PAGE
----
Archive for 'Religion'

A Makeshift Synagogue and Me

Posted on October 8, 2008, by Hanna Ingber, under Culture, Religion.

I am not sure what my family or my synagogue did to me while I was growing up, but I have such a soft spot in my heart for my religion. I don’t think I believe in God, and I can never keep the stories of Jacob and Isaac and that coat of many colors straight. And yet, put me in shul with a congregation singing Hebrew prayers to the tunes I recognize from my years at Temple Beth Shalom or my summers at Camp Eisner, and I melt. I want to do nothing more than smile and enjoy the music with my friend or family member sitting next me. Yes, I admit it, I become one big ball of cheese.

As of sundown tonight, it is Yom Kippur, the most important time of the year. Between last week’s Rosh Hashana and Yom Kippur, God writes the book for the upcoming year. He decides who is going to have good things happen to them, and who is going to have bad things happen. And so during the days between Rosh Hashana and Yom Kippur, Jews say sorry to all who they have wronged over the past year. They think about what they did, and who they hurt, and how they sinned, and they ask for forgiveness. (Or at least that’s how I remember my dad explaining it. Feel free to visit factcheck.org.)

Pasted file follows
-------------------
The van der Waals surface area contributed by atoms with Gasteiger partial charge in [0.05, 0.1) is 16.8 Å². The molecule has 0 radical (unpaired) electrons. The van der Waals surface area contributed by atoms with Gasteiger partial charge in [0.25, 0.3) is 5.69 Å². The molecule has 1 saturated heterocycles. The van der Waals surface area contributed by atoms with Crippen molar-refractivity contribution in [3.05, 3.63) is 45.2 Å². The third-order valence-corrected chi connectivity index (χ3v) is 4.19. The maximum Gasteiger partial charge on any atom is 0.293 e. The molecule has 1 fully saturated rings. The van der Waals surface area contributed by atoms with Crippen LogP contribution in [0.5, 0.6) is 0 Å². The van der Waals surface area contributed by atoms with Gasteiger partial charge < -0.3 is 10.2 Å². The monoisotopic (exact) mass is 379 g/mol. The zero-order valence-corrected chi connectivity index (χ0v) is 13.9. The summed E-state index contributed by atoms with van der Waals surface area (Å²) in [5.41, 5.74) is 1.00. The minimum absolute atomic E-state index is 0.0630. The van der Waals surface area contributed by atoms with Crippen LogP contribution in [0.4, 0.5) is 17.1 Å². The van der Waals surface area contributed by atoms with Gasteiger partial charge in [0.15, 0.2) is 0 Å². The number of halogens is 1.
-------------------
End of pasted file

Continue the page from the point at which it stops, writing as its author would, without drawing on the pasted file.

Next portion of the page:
And then, on Yom Kippur, when it’s the final hours before God seals the deal, Jews pray and pray and pray, asking God’s forgiveness for their sins. Jews fast both to atone for their sins and, according to the rabbi tonight, because they have no time to eat since they are so busy praying.

Since Yom Kippur seems all about one’s relationship with God, and since I don’t think I believe in God, it would seem logical that I need not celebrate this holiday. I could skip it. And I almost did, for many good reasons. I just started a new job and didn’t want to upset my boss by taking off a day of work. I like to eat and am a really bad faster. I went home for Rosh Hashana last week and didn’t want to schlep another two hours home this week.

But then there’s that whole God-deciding-the-year part. Yeah, just in case, I should probably make sure I’m on his good side.

I hurried home from work, did the candles prayer (are you supposed to light candles on Yom Kippur? Why not – always a nice touch), filled up on two plates of stir-fry and rice with my Buddhist Burmese husband as I pretended not to notice that the sun had already gone down, and hurried off to meet a friend at the synagogue.

Well, “synagogue” is stretching it. My friend and I went to a service for Jews in their 20s and 30s who live in New York City and don’t belong to their own congregation. It’s a brilliant idea – a way of giving people a chance to celebrate the High Holidays even if they don’t belong to a temple or can’t afford the high High Holidays ticket costs.